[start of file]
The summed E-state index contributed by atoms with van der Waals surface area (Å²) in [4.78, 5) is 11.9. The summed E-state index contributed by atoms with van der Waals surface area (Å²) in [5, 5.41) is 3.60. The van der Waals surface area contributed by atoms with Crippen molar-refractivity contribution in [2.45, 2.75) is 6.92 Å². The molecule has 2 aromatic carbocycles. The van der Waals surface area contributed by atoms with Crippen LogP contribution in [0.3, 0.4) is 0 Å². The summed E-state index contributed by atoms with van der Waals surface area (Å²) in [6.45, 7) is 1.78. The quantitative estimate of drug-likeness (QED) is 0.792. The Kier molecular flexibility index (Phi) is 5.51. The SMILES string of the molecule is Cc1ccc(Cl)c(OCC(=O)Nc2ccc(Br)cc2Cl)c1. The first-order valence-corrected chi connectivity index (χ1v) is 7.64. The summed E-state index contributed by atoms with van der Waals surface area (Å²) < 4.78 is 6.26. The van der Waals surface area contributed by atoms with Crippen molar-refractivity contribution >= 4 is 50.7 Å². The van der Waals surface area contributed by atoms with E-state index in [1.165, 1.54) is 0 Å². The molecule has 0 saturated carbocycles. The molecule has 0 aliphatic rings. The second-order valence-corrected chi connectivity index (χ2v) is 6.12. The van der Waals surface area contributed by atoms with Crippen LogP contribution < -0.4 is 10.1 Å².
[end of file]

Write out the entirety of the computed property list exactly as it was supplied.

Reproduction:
The summed E-state index contributed by atoms with van der Waals surface area (Å²) in [4.78, 5) is 11.9. The summed E-state index contributed by atoms with van der Waals surface area (Å²) in [5, 5.41) is 3.60. The van der Waals surface area contributed by atoms with Crippen molar-refractivity contribution in [2.45, 2.75) is 6.92 Å². The molecule has 2 aromatic carbocycles. The van der Waals surface area contributed by atoms with Crippen LogP contribution in [0.3, 0.4) is 0 Å². The summed E-state index contributed by atoms with van der Waals surface area (Å²) in [6.45, 7) is 1.78. The quantitative estimate of drug-likeness (QED) is 0.792. The Kier molecular flexibility index (Phi) is 5.51. The SMILES string of the molecule is Cc1ccc(Cl)c(OCC(=O)Nc2ccc(Br)cc2Cl)c1. The first-order valence-corrected chi connectivity index (χ1v) is 7.64. The summed E-state index contributed by atoms with van der Waals surface area (Å²) < 4.78 is 6.26. The van der Waals surface area contributed by atoms with Crippen molar-refractivity contribution >= 4 is 50.7 Å². The van der Waals surface area contributed by atoms with E-state index in [1.165, 1.54) is 0 Å². The molecule has 0 saturated carbocycles. The molecule has 0 aliphatic rings. The second-order valence-corrected chi connectivity index (χ2v) is 6.12. The van der Waals surface area contributed by atoms with Crippen LogP contribution < -0.4 is 10.1 Å².